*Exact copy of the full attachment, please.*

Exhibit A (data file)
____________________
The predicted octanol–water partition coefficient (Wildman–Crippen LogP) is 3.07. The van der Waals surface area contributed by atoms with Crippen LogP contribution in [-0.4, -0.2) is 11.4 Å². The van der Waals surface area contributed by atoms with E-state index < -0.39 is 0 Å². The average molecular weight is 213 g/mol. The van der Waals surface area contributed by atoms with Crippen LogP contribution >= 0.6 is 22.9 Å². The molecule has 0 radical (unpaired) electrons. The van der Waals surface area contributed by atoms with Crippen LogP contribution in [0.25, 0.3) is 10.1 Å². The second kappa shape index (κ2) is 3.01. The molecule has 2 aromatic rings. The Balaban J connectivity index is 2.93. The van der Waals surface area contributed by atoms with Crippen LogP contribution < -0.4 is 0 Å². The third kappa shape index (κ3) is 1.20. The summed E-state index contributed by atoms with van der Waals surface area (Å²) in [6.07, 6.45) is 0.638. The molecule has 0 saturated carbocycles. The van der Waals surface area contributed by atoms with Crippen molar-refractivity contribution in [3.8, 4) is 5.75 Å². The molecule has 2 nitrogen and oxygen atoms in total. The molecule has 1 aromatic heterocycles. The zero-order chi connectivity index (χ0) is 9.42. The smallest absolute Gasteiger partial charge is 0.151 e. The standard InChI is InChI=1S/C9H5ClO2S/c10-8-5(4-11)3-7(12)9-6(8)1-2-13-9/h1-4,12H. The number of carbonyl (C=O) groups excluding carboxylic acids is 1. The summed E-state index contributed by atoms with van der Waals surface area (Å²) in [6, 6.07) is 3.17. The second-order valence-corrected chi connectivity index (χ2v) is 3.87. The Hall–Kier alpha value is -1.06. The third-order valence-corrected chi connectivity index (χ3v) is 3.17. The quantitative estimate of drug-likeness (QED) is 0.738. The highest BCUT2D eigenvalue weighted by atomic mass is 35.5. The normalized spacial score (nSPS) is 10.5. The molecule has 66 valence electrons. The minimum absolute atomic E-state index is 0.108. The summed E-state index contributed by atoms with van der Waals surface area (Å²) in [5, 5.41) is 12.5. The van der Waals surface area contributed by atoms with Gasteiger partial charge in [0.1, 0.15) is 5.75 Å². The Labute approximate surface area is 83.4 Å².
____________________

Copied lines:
The predicted octanol–water partition coefficient (Wildman–Crippen LogP) is 3.07. The van der Waals surface area contributed by atoms with Crippen LogP contribution in [-0.4, -0.2) is 11.4 Å². The van der Waals surface area contributed by atoms with E-state index < -0.39 is 0 Å². The average molecular weight is 213 g/mol. The van der Waals surface area contributed by atoms with Crippen LogP contribution >= 0.6 is 22.9 Å². The molecule has 0 radical (unpaired) electrons. The van der Waals surface area contributed by atoms with Crippen LogP contribution in [0.25, 0.3) is 10.1 Å². The second kappa shape index (κ2) is 3.01. The molecule has 2 aromatic rings. The Balaban J connectivity index is 2.93. The van der Waals surface area contributed by atoms with Crippen LogP contribution < -0.4 is 0 Å². The third kappa shape index (κ3) is 1.20. The summed E-state index contributed by atoms with van der Waals surface area (Å²) in [6.07, 6.45) is 0.638. The molecule has 0 saturated carbocycles. The van der Waals surface area contributed by atoms with Crippen molar-refractivity contribution in [3.8, 4) is 5.75 Å². The molecule has 2 nitrogen and oxygen atoms in total. The molecule has 1 aromatic heterocycles. The zero-order chi connectivity index (χ0) is 9.42. The smallest absolute Gasteiger partial charge is 0.151 e. The standard InChI is InChI=1S/C9H5ClO2S/c10-8-5(4-11)3-7(12)9-6(8)1-2-13-9/h1-4,12H. The number of carbonyl (C=O) groups excluding carboxylic acids is 1. The summed E-state index contributed by atoms with van der Waals surface area (Å²) in [6, 6.07) is 3.17. The second-order valence-corrected chi connectivity index (χ2v) is 3.87. The Hall–Kier alpha value is -1.06. The third-order valence-corrected chi connectivity index (χ3v) is 3.17. The quantitative estimate of drug-likeness (QED) is 0.738. The highest BCUT2D eigenvalue weighted by atomic mass is 35.5. The normalized spacial score (nSPS) is 10.5. The molecule has 66 valence electrons. The minimum absolute atomic E-state index is 0.108. The summed E-state index contributed by atoms with van der Waals surface area (Å²) in [5, 5.41) is 12.5. The van der Waals surface area contributed by atoms with Gasteiger partial charge in [0.1, 0.15) is 5.75 Å². The Labute approximate surface area is 83.4 Å².